Minimally invasive stabilization for spinal stenosis
Minimally invasive stabilization operation for spinal stenosis patients
Considering surgical options to treat spinal stenosis and related conditions can be an overwhelming prospect. When exercise, stretching and other forms of conservative treatment do not provide meaningful relief from neck or back pain associated with narrowing (stenosis) of the spine, surgery is usually explored.
Spine surgery is seen as a last-resort option because it is such an invasive process. Traditional open back surgery requires a large incision that disrupts surrounding muscles, requiring a long time to heal after a procedure. Severe cases of stenosis, and other spine conditions, can also require the fusing of vertebrae to stabilize the spine if a large amount of tissue is removed in order to take pressure off nerves.
If you are considering a traditional open spine fusion to treat symptoms related to spinal stenosis, it is critical to explore the full range of options to get the best chance of finding lasting relief for your symptoms. Innovative surgical technology and skill have made minimally invasive stabilization procedures possible which provide many benefits compared to traditional open fusions.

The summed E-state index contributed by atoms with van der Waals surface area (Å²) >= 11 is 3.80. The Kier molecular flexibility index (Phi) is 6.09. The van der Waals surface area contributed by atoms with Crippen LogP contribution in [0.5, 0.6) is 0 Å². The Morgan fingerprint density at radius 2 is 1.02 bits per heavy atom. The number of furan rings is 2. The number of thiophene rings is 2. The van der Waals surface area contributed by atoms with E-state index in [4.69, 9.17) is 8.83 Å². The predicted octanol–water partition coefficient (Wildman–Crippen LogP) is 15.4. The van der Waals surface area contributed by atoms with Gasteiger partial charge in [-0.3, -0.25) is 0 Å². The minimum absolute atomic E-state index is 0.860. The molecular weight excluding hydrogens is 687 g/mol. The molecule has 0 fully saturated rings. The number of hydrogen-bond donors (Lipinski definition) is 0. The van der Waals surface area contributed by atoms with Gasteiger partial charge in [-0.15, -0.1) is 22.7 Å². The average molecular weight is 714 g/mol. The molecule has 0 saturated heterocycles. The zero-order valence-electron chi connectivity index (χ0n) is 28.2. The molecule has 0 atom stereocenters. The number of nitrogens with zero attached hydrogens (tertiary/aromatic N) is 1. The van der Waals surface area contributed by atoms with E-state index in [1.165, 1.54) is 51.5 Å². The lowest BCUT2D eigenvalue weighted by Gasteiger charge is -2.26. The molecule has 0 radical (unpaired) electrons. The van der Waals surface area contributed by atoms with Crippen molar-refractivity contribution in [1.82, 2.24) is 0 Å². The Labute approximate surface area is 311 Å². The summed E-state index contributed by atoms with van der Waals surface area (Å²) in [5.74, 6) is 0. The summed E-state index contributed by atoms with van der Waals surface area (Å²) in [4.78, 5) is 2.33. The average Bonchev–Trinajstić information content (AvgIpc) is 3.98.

What is spinal stenosis?
Spinal stenosis is narrowing of the central spinal canal or one of the nerve root exits that allow nerves to travel to the rest of the body. The spine is already tightly constructed, so if any anatomy becomes displaced, it is easy for this constriction to put pressure on nerves. Conditions that cause spinal stenosis include:
- A degenerative spine condition such as osteoarthritis or degenerative disc disease
- Scoliosis or another inherited spinal abnormality
- A naturally narrower spinal canal
- Traumatic spinal injury
Symptoms of nerve compression related to spinal narrowing include local pain and radiating symptoms like tingling, burning pain and weakness in the extremities.
How a minimally invasive stabilization can provide relief
Minimally invasive stabilization entails the use of advanced techniques to remove the source of spinal nerve compression — often a severely damaged spinal disc. Once the source has been fully removed, stabilizing hardware or a bone graft is inserted into the space. As a minimally invasive procedure, this is done using a small incision and a series of dilating tubes that avoid unnecessarily severing muscles and connective tissue around the spine. This leads to a shorter recovery time^ and less risk of complication compared to traditional fusions.
Laser Spine Institute’s highly skilled team of surgeons performs both minimally invasive decompression and minimally invasive stabilization procedures that can treat spinal stenosis. Contact Laser Spine Institute to learn more and request your no-cost MRI review* to see if you may be a candidate for one of our state-of-the-art spine procedures.